Medical Humanities in the Italosphere

Marta Arnaldi considers the development of medical humanities in the Italosphere, reflecting on its deep roots and radical visions of the future.

Looking from the outside in

In his introduction to Per le Medical Humanities: Sondaggi di letteratura e linguistica (On the Side of Medical Humanities: Literary and Linguistic Surveys), Gian Mario Anselmi (2021, 7) describes the relationship between medical humanities and care as one of “irreplaceable necessity.” This definition is all the more compelling if we consider that it was developed in the Italian linguistic and cultural context, where medical humanities is perceived as “an untranslatable and often misconstrued term,” one which, linked to the “contemporary crisis of medicine,” originated in the United States and remained a somewhat “foreign” import (Pegoraro et al. 2022, V). It is, indeed, surprising, and yet not altogether unexpected, that there is no Italian equivalent for “medical humanities” (the expression is used ubiquitously in its English form), a clear sign of Italy’s paradoxical reception of this term, as well as of the research vision attached to it.

As I sit down to write this piece on Italian medical humanities, preparing myself to report on the country where I was born and that now I look at from afar, I am immediately confronted with a history of reception that is also a chronicle of needs, incommunicable ideas, emergency situations, and changes. Yet, instead of a hindrance, this extraterritorial standpoint offers an opportunity to reconsider the languages, geographies, histories and perhaps even expectations of a field that – currently in its second-wave, or critical turn (Whitehead and Woods 2016) – has only recently opened up to its non-anglophone dimensions (Wilson 2023).

As the Italian case shows, the reception and translation of foreign word-ideas is not a passive encounter. Rather, it is a bold, metamorphic process that tests, and sometimes subverts, our assumptions about the nature and scope of the original. Sometimes, as proved by the living field of Italian medical humanities, the receiving culture can contribute to the transmitting one by foreseeing future developments in ways that are as paradoxical as unpredictable. It is from this space of recrafting and unmolding that I write this piece.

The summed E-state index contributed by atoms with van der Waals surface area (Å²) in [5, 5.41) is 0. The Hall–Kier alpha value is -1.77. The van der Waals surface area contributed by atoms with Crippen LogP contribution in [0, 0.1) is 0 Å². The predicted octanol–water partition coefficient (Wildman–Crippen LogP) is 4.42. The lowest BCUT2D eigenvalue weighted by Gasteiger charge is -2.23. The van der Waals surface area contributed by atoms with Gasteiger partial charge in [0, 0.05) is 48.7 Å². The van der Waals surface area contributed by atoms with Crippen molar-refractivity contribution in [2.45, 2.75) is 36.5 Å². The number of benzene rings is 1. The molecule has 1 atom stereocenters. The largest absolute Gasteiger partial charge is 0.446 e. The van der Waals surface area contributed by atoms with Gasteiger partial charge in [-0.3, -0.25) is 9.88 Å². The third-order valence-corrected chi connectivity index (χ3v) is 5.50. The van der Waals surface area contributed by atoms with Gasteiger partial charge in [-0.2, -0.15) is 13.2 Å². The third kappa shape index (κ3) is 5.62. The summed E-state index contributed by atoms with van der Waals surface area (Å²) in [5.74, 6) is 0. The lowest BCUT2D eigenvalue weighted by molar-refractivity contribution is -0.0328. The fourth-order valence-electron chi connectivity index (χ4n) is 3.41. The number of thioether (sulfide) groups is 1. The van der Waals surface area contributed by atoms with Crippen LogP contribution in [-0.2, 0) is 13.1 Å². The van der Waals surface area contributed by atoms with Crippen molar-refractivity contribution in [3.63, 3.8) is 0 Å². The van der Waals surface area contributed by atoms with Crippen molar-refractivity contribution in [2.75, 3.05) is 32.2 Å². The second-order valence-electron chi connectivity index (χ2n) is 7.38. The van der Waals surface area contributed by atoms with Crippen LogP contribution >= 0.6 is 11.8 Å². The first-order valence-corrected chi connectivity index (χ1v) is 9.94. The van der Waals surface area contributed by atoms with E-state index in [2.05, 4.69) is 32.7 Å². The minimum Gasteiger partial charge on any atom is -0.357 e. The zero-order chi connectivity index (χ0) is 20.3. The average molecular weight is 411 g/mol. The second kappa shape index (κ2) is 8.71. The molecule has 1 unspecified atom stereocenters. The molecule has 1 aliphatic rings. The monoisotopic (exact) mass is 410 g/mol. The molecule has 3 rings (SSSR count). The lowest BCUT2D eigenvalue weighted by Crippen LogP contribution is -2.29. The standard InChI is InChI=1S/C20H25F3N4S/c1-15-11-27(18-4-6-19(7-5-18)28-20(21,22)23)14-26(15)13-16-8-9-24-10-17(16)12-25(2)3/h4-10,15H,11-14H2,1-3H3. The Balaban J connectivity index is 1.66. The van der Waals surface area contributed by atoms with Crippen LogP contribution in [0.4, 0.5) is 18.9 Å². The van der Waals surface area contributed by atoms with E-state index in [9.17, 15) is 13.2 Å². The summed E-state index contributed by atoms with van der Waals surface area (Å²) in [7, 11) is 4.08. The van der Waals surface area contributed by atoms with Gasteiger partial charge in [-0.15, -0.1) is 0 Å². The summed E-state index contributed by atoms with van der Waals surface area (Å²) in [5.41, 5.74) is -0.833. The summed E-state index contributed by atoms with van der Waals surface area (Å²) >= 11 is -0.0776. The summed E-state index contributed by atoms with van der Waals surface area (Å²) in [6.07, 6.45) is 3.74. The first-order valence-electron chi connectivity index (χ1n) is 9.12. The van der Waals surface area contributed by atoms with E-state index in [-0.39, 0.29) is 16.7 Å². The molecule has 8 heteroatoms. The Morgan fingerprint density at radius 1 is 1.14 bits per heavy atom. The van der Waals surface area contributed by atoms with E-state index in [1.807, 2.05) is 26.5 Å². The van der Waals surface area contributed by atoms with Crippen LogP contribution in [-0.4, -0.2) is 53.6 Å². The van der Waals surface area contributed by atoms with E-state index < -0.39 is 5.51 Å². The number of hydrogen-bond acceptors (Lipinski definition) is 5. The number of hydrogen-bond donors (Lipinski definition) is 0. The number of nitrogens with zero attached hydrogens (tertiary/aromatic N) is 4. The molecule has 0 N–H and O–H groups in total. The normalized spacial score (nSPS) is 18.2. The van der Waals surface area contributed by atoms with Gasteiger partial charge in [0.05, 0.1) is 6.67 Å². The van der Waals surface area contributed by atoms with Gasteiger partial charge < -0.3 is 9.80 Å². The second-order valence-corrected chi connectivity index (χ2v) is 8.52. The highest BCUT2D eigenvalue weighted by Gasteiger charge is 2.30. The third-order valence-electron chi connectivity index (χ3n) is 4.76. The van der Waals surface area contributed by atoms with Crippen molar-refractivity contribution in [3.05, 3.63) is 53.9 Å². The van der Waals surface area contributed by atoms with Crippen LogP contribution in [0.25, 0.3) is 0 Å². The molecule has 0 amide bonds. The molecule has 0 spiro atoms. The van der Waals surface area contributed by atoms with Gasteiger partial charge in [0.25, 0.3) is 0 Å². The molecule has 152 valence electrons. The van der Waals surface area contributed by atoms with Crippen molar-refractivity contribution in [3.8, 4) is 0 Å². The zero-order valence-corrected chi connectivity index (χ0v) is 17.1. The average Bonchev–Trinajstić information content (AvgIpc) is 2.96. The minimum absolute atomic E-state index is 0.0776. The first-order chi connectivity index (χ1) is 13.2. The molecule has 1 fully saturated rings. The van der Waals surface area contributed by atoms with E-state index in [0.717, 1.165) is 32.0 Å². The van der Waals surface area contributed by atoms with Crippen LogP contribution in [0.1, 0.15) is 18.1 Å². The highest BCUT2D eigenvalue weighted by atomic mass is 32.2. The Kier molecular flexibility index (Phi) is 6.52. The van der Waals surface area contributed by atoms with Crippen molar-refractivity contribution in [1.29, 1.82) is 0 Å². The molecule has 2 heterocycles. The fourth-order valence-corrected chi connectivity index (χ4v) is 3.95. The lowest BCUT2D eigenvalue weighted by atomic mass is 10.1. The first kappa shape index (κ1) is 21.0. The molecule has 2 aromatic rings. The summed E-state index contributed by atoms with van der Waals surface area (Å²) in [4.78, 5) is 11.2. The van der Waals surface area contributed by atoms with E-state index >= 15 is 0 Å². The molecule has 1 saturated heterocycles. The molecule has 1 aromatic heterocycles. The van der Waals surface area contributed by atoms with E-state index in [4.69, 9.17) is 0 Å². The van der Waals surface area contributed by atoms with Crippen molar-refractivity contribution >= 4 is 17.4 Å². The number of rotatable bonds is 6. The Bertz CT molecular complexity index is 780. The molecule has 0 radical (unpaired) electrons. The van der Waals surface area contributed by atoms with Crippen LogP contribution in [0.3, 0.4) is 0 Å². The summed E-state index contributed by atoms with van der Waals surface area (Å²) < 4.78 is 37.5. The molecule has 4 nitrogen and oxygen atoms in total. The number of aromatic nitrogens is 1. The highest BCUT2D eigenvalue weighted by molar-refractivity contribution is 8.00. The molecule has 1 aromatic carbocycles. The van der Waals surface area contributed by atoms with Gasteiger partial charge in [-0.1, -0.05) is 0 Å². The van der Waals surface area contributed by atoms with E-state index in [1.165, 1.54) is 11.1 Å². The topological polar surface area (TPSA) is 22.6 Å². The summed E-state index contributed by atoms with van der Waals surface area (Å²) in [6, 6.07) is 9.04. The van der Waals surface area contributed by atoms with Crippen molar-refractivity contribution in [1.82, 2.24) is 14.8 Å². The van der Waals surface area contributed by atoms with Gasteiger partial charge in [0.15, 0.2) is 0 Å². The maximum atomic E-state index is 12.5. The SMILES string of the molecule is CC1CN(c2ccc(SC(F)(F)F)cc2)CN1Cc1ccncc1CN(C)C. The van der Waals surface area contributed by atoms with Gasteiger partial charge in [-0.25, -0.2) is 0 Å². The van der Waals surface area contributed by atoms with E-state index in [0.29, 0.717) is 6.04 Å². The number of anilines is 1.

Italian medical humanities from literature to AI

The term “Italosphere” used in the title serves as a first site of disruption. It is an invitation to challenge the idea that Italy is a uniform country with well-defined spatial, temporal, and linguistic borders. If medical humanities is, itself, a fluctuant field (Viney et al. 2015), so is the country that we are discussing. A place of migration and emigration, imitation and innovation, political fragmentation and polyglossia, Italy and its cultures have formed tentatively and heterogeneously through continuous exposition to external inputs (Arnaldi 2022a). Medical humanities is no exception, given that the medical humanities culture that Italians came into contact with in the late 1980s and early 1990s is that which corresponds to the interdisciplinary field born in the United States in the 1960s and translated by poets, writers, and scholars of literature, rather than by historians, sociologists, bioethicists, and clinicians.

Italian medical humanities is first and foremost literary. Even though the discipline’s clinical and bioethical branches are present and flourishing (see, for example, Maria Giulia Marini’s (2018) take on narrative medicine and Roberto Esposito’s (2002; 2004) biopolitical thought), the field was seeded by, and continues to go back to, literature. This is partly due to Italy’s cultural heritage, one that is built upon a strong humanistic component, rooted in the classical and Christian traditions. This explains why Italian writers have continuously engaged with medicine and science, from Boccaccio to Galileo, and from Leopardi to Rosselli and Svevo; it also accounts for the role that poets and novelists still have in the shaping of the field (e.g., Gardini 2022; Arminio 2020). Such literary foundations are reinforced by the fact that humanistic education used to be compulsory for those intending to study medicine; up until 1923 only students who attended the “liceo classico” were admitted to medical school (in the UK educational system, “liceo classico” corresponds to the completion of A-level exams in ancient Greek and Latin).